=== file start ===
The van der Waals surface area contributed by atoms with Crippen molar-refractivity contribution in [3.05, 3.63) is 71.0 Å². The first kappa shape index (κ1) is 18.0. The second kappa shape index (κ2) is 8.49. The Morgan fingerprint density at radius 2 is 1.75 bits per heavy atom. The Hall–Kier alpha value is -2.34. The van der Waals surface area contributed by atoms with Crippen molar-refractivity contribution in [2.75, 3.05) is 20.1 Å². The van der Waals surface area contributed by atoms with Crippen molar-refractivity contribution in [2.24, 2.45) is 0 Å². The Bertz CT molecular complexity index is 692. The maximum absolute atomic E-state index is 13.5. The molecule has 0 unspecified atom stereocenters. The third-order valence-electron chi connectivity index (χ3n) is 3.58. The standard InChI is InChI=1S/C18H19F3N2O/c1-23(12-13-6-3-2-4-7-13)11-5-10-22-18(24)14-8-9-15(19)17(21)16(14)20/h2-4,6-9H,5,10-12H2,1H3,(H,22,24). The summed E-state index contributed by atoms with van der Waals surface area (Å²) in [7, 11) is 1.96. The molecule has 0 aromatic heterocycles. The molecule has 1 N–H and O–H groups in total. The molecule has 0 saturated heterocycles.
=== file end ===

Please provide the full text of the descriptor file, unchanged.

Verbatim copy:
The van der Waals surface area contributed by atoms with Crippen molar-refractivity contribution in [3.05, 3.63) is 71.0 Å². The first kappa shape index (κ1) is 18.0. The second kappa shape index (κ2) is 8.49. The Morgan fingerprint density at radius 2 is 1.75 bits per heavy atom. The Hall–Kier alpha value is -2.34. The van der Waals surface area contributed by atoms with Crippen molar-refractivity contribution in [2.75, 3.05) is 20.1 Å². The van der Waals surface area contributed by atoms with Crippen molar-refractivity contribution in [2.24, 2.45) is 0 Å². The Bertz CT molecular complexity index is 692. The maximum absolute atomic E-state index is 13.5. The molecule has 0 unspecified atom stereocenters. The third-order valence-electron chi connectivity index (χ3n) is 3.58. The standard InChI is InChI=1S/C18H19F3N2O/c1-23(12-13-6-3-2-4-7-13)11-5-10-22-18(24)14-8-9-15(19)17(21)16(14)20/h2-4,6-9H,5,10-12H2,1H3,(H,22,24). The summed E-state index contributed by atoms with van der Waals surface area (Å²) in [7, 11) is 1.96. The molecule has 0 aromatic heterocycles. The molecule has 1 N–H and O–H groups in total. The molecule has 0 saturated heterocycles.